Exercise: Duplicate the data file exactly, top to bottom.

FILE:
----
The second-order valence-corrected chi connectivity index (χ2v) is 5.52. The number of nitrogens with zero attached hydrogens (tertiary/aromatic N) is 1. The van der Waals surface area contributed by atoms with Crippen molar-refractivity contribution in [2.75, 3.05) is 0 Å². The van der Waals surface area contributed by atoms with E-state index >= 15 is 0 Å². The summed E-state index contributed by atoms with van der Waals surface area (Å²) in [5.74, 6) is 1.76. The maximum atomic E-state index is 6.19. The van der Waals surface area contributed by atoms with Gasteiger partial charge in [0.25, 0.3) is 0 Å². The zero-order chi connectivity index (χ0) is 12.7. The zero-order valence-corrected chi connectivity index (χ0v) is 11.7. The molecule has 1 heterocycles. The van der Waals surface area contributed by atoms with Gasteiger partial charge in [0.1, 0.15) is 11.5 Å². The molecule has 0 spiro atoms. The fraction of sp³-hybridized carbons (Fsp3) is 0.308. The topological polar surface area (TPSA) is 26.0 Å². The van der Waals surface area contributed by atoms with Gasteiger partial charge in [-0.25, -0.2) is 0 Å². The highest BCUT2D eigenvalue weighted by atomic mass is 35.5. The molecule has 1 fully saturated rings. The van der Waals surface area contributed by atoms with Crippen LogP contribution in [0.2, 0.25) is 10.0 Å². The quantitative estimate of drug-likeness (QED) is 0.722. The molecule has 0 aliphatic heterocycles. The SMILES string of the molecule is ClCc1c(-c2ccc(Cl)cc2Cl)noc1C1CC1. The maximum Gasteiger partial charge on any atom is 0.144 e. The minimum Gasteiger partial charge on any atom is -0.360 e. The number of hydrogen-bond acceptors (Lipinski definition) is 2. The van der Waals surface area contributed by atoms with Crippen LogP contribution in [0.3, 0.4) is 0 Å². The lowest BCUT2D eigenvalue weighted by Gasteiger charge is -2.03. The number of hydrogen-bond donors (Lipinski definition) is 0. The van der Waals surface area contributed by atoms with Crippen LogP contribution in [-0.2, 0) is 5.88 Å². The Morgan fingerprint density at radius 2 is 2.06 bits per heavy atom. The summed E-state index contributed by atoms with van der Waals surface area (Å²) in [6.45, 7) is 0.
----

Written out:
The second-order valence-corrected chi connectivity index (χ2v) is 5.52. The number of nitrogens with zero attached hydrogens (tertiary/aromatic N) is 1. The van der Waals surface area contributed by atoms with Crippen molar-refractivity contribution in [2.75, 3.05) is 0 Å². The van der Waals surface area contributed by atoms with E-state index >= 15 is 0 Å². The summed E-state index contributed by atoms with van der Waals surface area (Å²) in [5.74, 6) is 1.76. The maximum atomic E-state index is 6.19. The van der Waals surface area contributed by atoms with Gasteiger partial charge in [0.25, 0.3) is 0 Å². The zero-order chi connectivity index (χ0) is 12.7. The zero-order valence-corrected chi connectivity index (χ0v) is 11.7. The molecule has 1 heterocycles. The van der Waals surface area contributed by atoms with Gasteiger partial charge in [0.1, 0.15) is 11.5 Å². The molecule has 0 spiro atoms. The fraction of sp³-hybridized carbons (Fsp3) is 0.308. The topological polar surface area (TPSA) is 26.0 Å². The van der Waals surface area contributed by atoms with Gasteiger partial charge in [-0.25, -0.2) is 0 Å². The highest BCUT2D eigenvalue weighted by atomic mass is 35.5. The molecule has 1 fully saturated rings. The van der Waals surface area contributed by atoms with Crippen LogP contribution in [0.2, 0.25) is 10.0 Å². The quantitative estimate of drug-likeness (QED) is 0.722. The molecule has 0 aliphatic heterocycles. The SMILES string of the molecule is ClCc1c(-c2ccc(Cl)cc2Cl)noc1C1CC1. The maximum Gasteiger partial charge on any atom is 0.144 e. The minimum Gasteiger partial charge on any atom is -0.360 e. The number of hydrogen-bond acceptors (Lipinski definition) is 2. The van der Waals surface area contributed by atoms with Crippen LogP contribution in [0.3, 0.4) is 0 Å². The lowest BCUT2D eigenvalue weighted by Gasteiger charge is -2.03. The number of hydrogen-bond donors (Lipinski definition) is 0. The van der Waals surface area contributed by atoms with Crippen LogP contribution in [-0.2, 0) is 5.88 Å². The Morgan fingerprint density at radius 2 is 2.06 bits per heavy atom. The summed E-state index contributed by atoms with van der Waals surface area (Å²) in [6.45, 7) is 0.